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My Task to Bring Music to Our Outdoor Speakers…Fruitful in the End!

Updated: Nov 16

I Was Determined and Armed With Technology…..

A young lady playing music outdoors.

Photo by Mariana Vusiatytska on Unsplash

We moved from our smaller house to a larger house, and my wife and I each had a list of jobs we wanted to complete in the months ahead. Whether it was upgrading all of the lightings throughout the house, the previous owners still subscribed to the old 60 to 100-watt glass lightbulbs or redoing wall colors, the list seemed to be growing. One such job, pretty low on my wife’s list but near the top of mine, was finding where certain speakers were wired within our house.

We had been in the house for several months now, and I had not found the origin point of the speakers. The last thing I was going to do was open up holes in the walls to find where the wires were headed. The kitchen was equipped with in-ceiling speakers, and located outside on our patio, a pair of outdoor Boston Acoustic speakers. I was growing anxious as each Summer day rolled by to use them. There never seemed to be time among work, transporting the kids between activities, meal planning, and a million other tasks. This all changed one-day last week. I was on a mission, and I had an epiphany. In the weeks prior, I had looked at our main floor, and there were a couple of options where one might find where the wires would be. Our main living room was wired for sound, and the original owners had wall points with wire connections. In my mind, it made sense this is where we may find the wires needed. I had purposely bought a 2-Zone receiver to be able to control these speakers. What good would the receiver be if I couldn’t find where the wires ended. The wall points were decently marked for surround sound within the living room on 2 separate walls. I assumed the previous tenants wanted the option of moving the television to either corner of the room. The funny thing with their setup is that extraneous wires are protruding from makeshift holes within the panel.

media by Jeff Clos

My first assumption was to work with these extra wires to see if they powered any speaker within the house. After working with them for a short period of time, I quickly scratched this as a possibility. They have nothing to do with these other speakers. I could only assume they work with something within the living room. I will update at a later time. It was at this time I had an epiphany. There is a panel within the basement where all the original security system, phone, and internet wiring was located. I had already spent a good portion of time converting the wiring within this box from hard wiring to CAT6 ends for a network switch. There had to be something for these speakers down there. I was on a mission to prove this out. After thoroughly looking throughout the box, I started to trace back the wires. It was at this time I could have shot myself. There were rogue wires roughly 6 feet away from the box near the ceiling. These rogue wires were different colors, and half-heartedly wire nutted together. This was pretty peculiar, but it had to be what I was looking for. Upon further inspection, they were labeled ceiling, deck, and the third was a mystery.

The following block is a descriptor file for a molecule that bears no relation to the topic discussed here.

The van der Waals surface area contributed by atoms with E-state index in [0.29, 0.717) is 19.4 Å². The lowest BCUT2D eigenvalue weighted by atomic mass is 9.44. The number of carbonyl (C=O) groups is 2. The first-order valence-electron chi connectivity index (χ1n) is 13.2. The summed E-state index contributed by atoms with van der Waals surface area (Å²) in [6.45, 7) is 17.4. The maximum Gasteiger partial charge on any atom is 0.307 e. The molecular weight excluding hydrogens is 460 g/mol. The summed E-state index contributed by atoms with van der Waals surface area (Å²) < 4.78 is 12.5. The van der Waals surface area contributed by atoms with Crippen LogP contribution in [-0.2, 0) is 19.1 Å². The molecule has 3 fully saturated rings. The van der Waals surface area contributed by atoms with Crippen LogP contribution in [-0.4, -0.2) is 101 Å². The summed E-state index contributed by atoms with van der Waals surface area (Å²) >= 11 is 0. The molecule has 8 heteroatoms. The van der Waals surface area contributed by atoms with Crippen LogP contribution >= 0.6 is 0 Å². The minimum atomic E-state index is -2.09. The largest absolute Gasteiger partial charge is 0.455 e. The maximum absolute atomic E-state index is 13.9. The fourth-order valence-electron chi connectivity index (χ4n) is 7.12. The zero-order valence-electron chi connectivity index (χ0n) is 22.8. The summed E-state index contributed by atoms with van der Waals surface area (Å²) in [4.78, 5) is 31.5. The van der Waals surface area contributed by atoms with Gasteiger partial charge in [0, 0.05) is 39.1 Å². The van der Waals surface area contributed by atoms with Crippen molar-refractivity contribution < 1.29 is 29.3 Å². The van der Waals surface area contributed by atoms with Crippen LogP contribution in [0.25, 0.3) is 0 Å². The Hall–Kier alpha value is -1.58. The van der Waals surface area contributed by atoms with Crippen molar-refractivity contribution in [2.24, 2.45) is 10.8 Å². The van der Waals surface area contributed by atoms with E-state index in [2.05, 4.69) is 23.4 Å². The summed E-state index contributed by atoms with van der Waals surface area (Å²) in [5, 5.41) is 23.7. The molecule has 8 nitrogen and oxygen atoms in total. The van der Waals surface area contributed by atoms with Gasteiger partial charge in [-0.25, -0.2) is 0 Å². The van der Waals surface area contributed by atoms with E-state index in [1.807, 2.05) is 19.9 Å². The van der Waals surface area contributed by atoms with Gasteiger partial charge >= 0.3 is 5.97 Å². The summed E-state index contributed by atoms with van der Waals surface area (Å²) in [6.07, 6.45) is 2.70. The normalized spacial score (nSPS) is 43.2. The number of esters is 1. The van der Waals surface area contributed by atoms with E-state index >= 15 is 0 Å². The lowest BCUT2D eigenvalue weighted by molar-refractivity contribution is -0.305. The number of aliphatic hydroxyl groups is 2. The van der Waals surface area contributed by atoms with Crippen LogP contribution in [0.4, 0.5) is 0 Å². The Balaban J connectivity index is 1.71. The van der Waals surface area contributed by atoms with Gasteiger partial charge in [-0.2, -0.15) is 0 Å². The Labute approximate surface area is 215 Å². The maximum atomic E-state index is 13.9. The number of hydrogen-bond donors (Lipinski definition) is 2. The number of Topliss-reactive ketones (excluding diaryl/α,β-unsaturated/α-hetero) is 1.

What were my options? These wires were quite a distance from any of my existing audio receivers. Did I really want to run an additional wire or reroute the wire to these receivers? No chance! The next options were as follows: I could splice and add distance to the existing wire for the deck speakers. The deck speakers would take precedence over the ceiling speakers in the kitchen. I am uncertain if we would ever use the kitchen speakers. The disadvantage of splicing the wires was not I had to find a way to get this unsightly wire to my receiver roughly 100 feet away. Was it worth it? The next option, invest in a Sonos Connect Amp or something similar.

media by Sonos

After looking at Sonos Connect Amp, it looked quite simple and similar to the other Sonos items I had in my collection. I have roughly 7 or so Sonos speakers. They work well, and this item would fit well within the ecosystem. It had connections for bare wire, which I have for the outdoor speakers. You can even add an alternate audio device (phonograph possibly). I had already deemed Sonos’s latest amp out of my price range at $650. The item pictured is an earlier model. I would search eBay or Facebook marketplace and get a deal. After a couple of failed sales, I finally got my hands on one, or so I thought. I had actually purchased the Sonos Connect. The Connect was a valid piece of equipment but would not power my speakers and only works as a conduit for audio equipment. The seller apologized for the misleading advertisement and promptly took back the item after a few more failed attempts to secure this device; I gave up and went with the following item (Brand New).

Echo Link Amp media by Amazon

I was pleasantly surprised Amazon made an Echo Amp. I am uncertain if they really advertise this item, but it served my purposes well. It had all of the necessary connections on the back, could be wired right to my internet, had the bare wires for the speakers. It had the necessary power I needed for the speakers at 50W per channel. Not as high as the Sonos, but I wasn’t going to be having a “Rager” in the backyard. I ordered the unit on Monday, and it showed up the same day. I had it hooked up and connected to my system within 30 minutes. The hardest part of the experience was finding a home for this above my network box in the basement. The second hardest part was connecting it to my internet with a few hard resets and a little bit of patience. I connected it to Spotify from my phone, and the first song out the gate was “Angie” by the Rolling Stones. It sounded, quite literally, like music to my ears!

media by Amazon

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